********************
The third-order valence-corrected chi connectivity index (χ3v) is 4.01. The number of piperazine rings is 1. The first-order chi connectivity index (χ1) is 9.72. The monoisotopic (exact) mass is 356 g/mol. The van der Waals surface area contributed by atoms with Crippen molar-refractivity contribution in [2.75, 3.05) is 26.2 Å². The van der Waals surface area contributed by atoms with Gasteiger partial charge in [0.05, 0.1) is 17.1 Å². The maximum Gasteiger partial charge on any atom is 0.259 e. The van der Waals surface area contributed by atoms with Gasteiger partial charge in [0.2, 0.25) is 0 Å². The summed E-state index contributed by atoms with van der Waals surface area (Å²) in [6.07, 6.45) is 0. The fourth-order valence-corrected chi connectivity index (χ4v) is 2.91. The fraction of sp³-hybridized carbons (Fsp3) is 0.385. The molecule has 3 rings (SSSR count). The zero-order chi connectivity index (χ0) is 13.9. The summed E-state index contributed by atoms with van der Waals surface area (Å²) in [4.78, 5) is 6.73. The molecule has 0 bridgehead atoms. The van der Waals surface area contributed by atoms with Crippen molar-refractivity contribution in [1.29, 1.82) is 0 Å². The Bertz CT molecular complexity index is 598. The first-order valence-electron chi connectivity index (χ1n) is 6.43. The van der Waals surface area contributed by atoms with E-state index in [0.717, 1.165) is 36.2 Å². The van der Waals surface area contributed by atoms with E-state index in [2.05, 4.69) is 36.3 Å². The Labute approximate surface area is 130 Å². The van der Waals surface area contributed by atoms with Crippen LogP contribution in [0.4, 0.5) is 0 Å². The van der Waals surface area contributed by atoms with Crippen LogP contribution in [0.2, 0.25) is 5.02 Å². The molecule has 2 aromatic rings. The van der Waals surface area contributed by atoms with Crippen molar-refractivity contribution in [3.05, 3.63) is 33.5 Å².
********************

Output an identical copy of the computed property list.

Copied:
The third-order valence-corrected chi connectivity index (χ3v) is 4.01. The number of piperazine rings is 1. The first-order chi connectivity index (χ1) is 9.72. The monoisotopic (exact) mass is 356 g/mol. The van der Waals surface area contributed by atoms with Crippen molar-refractivity contribution in [2.75, 3.05) is 26.2 Å². The van der Waals surface area contributed by atoms with Gasteiger partial charge in [0.05, 0.1) is 17.1 Å². The maximum Gasteiger partial charge on any atom is 0.259 e. The van der Waals surface area contributed by atoms with Gasteiger partial charge in [0.2, 0.25) is 0 Å². The summed E-state index contributed by atoms with van der Waals surface area (Å²) in [6.07, 6.45) is 0. The fourth-order valence-corrected chi connectivity index (χ4v) is 2.91. The fraction of sp³-hybridized carbons (Fsp3) is 0.385. The molecule has 3 rings (SSSR count). The zero-order chi connectivity index (χ0) is 13.9. The summed E-state index contributed by atoms with van der Waals surface area (Å²) in [4.78, 5) is 6.73. The molecule has 0 bridgehead atoms. The van der Waals surface area contributed by atoms with Crippen molar-refractivity contribution in [1.29, 1.82) is 0 Å². The Bertz CT molecular complexity index is 598. The first-order valence-electron chi connectivity index (χ1n) is 6.43. The van der Waals surface area contributed by atoms with E-state index in [0.717, 1.165) is 36.2 Å². The van der Waals surface area contributed by atoms with E-state index in [2.05, 4.69) is 36.3 Å². The Labute approximate surface area is 130 Å². The van der Waals surface area contributed by atoms with Crippen LogP contribution in [0.4, 0.5) is 0 Å². The van der Waals surface area contributed by atoms with Crippen LogP contribution in [0.2, 0.25) is 5.02 Å². The molecule has 2 aromatic rings. The van der Waals surface area contributed by atoms with Crippen molar-refractivity contribution in [3.05, 3.63) is 33.5 Å².